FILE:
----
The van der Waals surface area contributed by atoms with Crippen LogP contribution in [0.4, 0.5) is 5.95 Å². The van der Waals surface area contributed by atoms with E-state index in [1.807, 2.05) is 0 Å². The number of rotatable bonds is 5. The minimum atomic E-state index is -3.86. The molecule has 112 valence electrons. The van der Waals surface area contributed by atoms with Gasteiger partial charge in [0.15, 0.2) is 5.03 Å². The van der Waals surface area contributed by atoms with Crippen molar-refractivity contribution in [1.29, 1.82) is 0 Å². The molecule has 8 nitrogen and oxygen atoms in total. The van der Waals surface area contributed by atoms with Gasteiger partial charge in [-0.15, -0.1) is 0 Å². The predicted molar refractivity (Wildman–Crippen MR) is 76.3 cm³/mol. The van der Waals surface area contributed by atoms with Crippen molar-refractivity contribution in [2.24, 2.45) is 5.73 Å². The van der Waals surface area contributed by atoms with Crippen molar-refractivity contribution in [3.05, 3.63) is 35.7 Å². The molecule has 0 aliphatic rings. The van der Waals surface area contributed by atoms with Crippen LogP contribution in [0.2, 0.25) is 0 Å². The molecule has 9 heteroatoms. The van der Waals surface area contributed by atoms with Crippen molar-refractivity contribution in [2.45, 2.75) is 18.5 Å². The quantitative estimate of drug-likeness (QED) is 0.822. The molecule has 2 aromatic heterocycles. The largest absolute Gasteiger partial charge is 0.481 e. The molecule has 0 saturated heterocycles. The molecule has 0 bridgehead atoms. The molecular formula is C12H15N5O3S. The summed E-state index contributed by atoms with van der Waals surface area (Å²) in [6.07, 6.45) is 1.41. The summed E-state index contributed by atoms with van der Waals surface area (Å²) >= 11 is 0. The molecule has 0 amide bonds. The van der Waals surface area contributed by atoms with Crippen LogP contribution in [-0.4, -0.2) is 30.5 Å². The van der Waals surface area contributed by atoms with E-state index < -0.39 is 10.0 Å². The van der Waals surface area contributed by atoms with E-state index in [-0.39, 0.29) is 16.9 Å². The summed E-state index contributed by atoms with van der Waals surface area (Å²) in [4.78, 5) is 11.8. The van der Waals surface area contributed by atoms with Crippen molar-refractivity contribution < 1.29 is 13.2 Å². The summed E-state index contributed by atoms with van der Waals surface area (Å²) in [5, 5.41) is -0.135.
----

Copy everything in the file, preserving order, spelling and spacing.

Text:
The van der Waals surface area contributed by atoms with Crippen LogP contribution in [0.4, 0.5) is 5.95 Å². The van der Waals surface area contributed by atoms with E-state index in [1.807, 2.05) is 0 Å². The number of rotatable bonds is 5. The minimum atomic E-state index is -3.86. The molecule has 112 valence electrons. The van der Waals surface area contributed by atoms with Gasteiger partial charge in [0.15, 0.2) is 5.03 Å². The van der Waals surface area contributed by atoms with Crippen molar-refractivity contribution in [1.29, 1.82) is 0 Å². The molecule has 8 nitrogen and oxygen atoms in total. The van der Waals surface area contributed by atoms with Gasteiger partial charge in [-0.15, -0.1) is 0 Å². The predicted molar refractivity (Wildman–Crippen MR) is 76.3 cm³/mol. The van der Waals surface area contributed by atoms with Crippen molar-refractivity contribution in [2.24, 2.45) is 5.73 Å². The van der Waals surface area contributed by atoms with Crippen molar-refractivity contribution in [3.05, 3.63) is 35.7 Å². The molecule has 0 aliphatic rings. The van der Waals surface area contributed by atoms with Crippen LogP contribution in [0.2, 0.25) is 0 Å². The molecule has 9 heteroatoms. The van der Waals surface area contributed by atoms with Crippen molar-refractivity contribution in [2.45, 2.75) is 18.5 Å². The quantitative estimate of drug-likeness (QED) is 0.822. The molecule has 2 aromatic heterocycles. The largest absolute Gasteiger partial charge is 0.481 e. The molecule has 0 saturated heterocycles. The molecule has 0 bridgehead atoms. The molecular formula is C12H15N5O3S. The summed E-state index contributed by atoms with van der Waals surface area (Å²) in [6.07, 6.45) is 1.41. The summed E-state index contributed by atoms with van der Waals surface area (Å²) >= 11 is 0. The molecule has 0 amide bonds. The van der Waals surface area contributed by atoms with Crippen LogP contribution in [-0.4, -0.2) is 30.5 Å². The van der Waals surface area contributed by atoms with E-state index < -0.39 is 10.0 Å². The van der Waals surface area contributed by atoms with E-state index in [-0.39, 0.29) is 16.9 Å². The summed E-state index contributed by atoms with van der Waals surface area (Å²) in [4.78, 5) is 11.8. The van der Waals surface area contributed by atoms with Crippen molar-refractivity contribution < 1.29 is 13.2 Å². The summed E-state index contributed by atoms with van der Waals surface area (Å²) in [5, 5.41) is -0.135.